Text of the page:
Bigeye tuna

Bigeye tuna

name = Bigeye tuna
status = VU
status_system = iucn2.3

regnum = Animalia
phylum = Chordata
classis = Actinopterygii
ordo = Perciformes
familia = Scombridae
genus = "Thunnus"
species = "T. obesus"

binomial = "Thunnus obesus"
binomial_authority = (Lowe, 1839)

The bigeye tuna, "Thunnus obesus", is an important food fish and highly sought after recreational game fish. It is a member of the true tunas of the genus Thunnus, belonging to the wider mackerel family Scombridae.

Bigeye tuna are found in the open waters of all tropical and temperate oceans, but not the Mediterranean Sea. Its length is between 60 and 250 cm (23 and 93 inches). Maximum weight probably exceeds 400 lb with the all-tackle angling record standing at 392 lbs.

A longer-lived fish than the closely related yellowfin tuna, the bigeye tuna is thought to have a lifespan of up to 10 to 12 years, with individuals achieving sexual maturity at the age of four. Spawning has been recorded as taking place in June and July in the northwestern tropical Atlantic and in January and February in the Gulf of Guinea in the eastern Atlantic, which is, so far, the only known nursery area for Atlantic bigeye tuna.

Bigeye tuna are large deep-bodied streamlined fish with large heads and eyes. The pectoral fins are very long, reaching back as far as the second dorsal fin. There are 13 or 14 dorsal spines.

Body colour is dark metallic blue on the back with a grey-white belly and an iridescent blue band running along each flank. The dorsal and anal fins are yellow.

Bigeye tuna feed on a wide variety of fishes; cephalopods, mostly various squid species; and crustaceans during the day and at night. Feed items include both epipelagic and mesopelagic species, with deep diving behaviour during the day thought to be related to the seeking of prey.

Satellite tagging has shown that bigeye tuna often spend prolonged periods cruising deep below the surface during the daytime, sometimes making dives of deep as 500 metres. These movements are thought to be in response to the vertical migrations of prey organisms in the deep scattering layer. Physiological adaptations to foraging in these cold (bigeye tuna have been tracked entering water as cold as 5 degrees Celsius) and oxygen-poor subsurface waters include blood that is highly efficient in extracting oxygen from the water even in oxygen-poor conditions, and vision that is highly adapted for effective function in low light conditions. The heart of bigeye tuna also has an unusual ability to function effectively at the low ambient temperatures encountered while foraging in cold subsurface water. Nonetheless, bigeye tuna must make return trips to warmer surface waters to warm themselves up.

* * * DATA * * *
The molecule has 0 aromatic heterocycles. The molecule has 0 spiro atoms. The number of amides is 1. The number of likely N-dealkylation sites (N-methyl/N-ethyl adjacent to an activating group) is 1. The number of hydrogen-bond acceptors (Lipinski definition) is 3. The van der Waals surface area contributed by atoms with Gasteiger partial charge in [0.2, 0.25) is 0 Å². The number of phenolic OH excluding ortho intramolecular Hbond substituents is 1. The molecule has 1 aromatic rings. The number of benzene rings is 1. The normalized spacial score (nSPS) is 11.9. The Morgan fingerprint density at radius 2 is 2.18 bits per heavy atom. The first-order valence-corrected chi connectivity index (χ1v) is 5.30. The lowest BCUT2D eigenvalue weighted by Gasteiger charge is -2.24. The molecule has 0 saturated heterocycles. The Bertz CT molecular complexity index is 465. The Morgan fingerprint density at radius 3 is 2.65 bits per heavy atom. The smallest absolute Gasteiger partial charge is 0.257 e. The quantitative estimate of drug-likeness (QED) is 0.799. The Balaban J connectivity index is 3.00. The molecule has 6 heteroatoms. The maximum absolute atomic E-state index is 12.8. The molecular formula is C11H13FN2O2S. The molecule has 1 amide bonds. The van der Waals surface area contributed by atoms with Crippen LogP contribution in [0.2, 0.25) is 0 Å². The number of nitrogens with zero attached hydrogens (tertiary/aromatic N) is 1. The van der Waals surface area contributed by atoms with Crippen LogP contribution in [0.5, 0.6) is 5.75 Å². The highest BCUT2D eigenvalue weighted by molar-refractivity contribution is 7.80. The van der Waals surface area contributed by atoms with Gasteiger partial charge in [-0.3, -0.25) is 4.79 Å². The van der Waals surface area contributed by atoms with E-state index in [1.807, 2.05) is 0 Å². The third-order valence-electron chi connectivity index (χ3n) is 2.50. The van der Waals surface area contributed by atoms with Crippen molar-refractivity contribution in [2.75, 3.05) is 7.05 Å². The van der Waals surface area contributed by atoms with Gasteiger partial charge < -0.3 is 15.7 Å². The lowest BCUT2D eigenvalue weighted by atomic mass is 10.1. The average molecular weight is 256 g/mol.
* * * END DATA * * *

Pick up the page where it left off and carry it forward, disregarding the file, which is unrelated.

Bigeye tuna are amongst the tuna species most threatened by overfishing. Juvenile bigeye tuna associate closely with floating objects such as logs, buoys and other flotsam, which makes them extremely susceptible to purse seine fishing in conjunction with man-made FADs ( Fish Aggregation Devices). Bigeye mature at a later age than other commercially important tuna species such as skipjack and yellowfin tuna, and the removal of large numbers of juvenile bigeye before they reach breeding age is a major concern to fisheries managers, scientists and sport fishermen.


* Listed as Vulnerable (VU A1bd v2.3)
* Tony Ayling & Geoffrey Cox, "Collins Guide to the Sea Fishes of New Zealand", (William Collins Publishers Ltd, Auckland, New Zealand 1982) ISBN 0-00-216987-8
* Clover, Charles. 2004. "The End of the Line: How overfishing is changing the world and what we eat". Ebury Press, London. ISBN 0-09-189780-7
*ScienceDaily (Dec. 3, 2007), 'Turning A Blind Eye To Bigeye Tuna'.
*National Marine Fisheries Service, 'Atlantic Bigeye Tuna'.

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